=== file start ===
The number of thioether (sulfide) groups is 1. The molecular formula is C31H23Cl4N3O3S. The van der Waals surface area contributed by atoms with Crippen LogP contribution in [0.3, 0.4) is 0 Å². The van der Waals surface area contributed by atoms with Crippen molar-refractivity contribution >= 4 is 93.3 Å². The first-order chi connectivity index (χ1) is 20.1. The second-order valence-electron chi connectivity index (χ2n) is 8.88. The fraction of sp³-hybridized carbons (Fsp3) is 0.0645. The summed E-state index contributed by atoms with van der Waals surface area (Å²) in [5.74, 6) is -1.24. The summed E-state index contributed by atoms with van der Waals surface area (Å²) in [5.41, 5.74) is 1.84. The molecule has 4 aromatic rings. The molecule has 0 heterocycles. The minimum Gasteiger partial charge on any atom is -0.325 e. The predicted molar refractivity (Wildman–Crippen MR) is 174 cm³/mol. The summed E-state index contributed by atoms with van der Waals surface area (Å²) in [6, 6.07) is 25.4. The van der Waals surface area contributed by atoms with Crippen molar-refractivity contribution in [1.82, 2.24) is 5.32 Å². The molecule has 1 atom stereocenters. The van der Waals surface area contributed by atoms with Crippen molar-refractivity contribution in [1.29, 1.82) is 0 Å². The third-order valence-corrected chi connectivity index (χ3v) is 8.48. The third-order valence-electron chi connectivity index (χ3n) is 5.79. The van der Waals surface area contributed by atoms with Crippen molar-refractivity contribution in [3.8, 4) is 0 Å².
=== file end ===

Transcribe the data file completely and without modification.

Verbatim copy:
The number of thioether (sulfide) groups is 1. The molecular formula is C31H23Cl4N3O3S. The van der Waals surface area contributed by atoms with Crippen LogP contribution in [0.3, 0.4) is 0 Å². The van der Waals surface area contributed by atoms with Crippen molar-refractivity contribution >= 4 is 93.3 Å². The first-order chi connectivity index (χ1) is 20.1. The second-order valence-electron chi connectivity index (χ2n) is 8.88. The fraction of sp³-hybridized carbons (Fsp3) is 0.0645. The summed E-state index contributed by atoms with van der Waals surface area (Å²) in [5.74, 6) is -1.24. The summed E-state index contributed by atoms with van der Waals surface area (Å²) in [5.41, 5.74) is 1.84. The molecule has 4 aromatic rings. The molecule has 0 heterocycles. The minimum Gasteiger partial charge on any atom is -0.325 e. The predicted molar refractivity (Wildman–Crippen MR) is 174 cm³/mol. The summed E-state index contributed by atoms with van der Waals surface area (Å²) in [6, 6.07) is 25.4. The van der Waals surface area contributed by atoms with Crippen molar-refractivity contribution in [1.82, 2.24) is 5.32 Å². The molecule has 1 atom stereocenters. The van der Waals surface area contributed by atoms with Crippen molar-refractivity contribution in [1.29, 1.82) is 0 Å². The third-order valence-corrected chi connectivity index (χ3v) is 8.48. The third-order valence-electron chi connectivity index (χ3n) is 5.79. The van der Waals surface area contributed by atoms with Crippen molar-refractivity contribution in [3.8, 4) is 0 Å².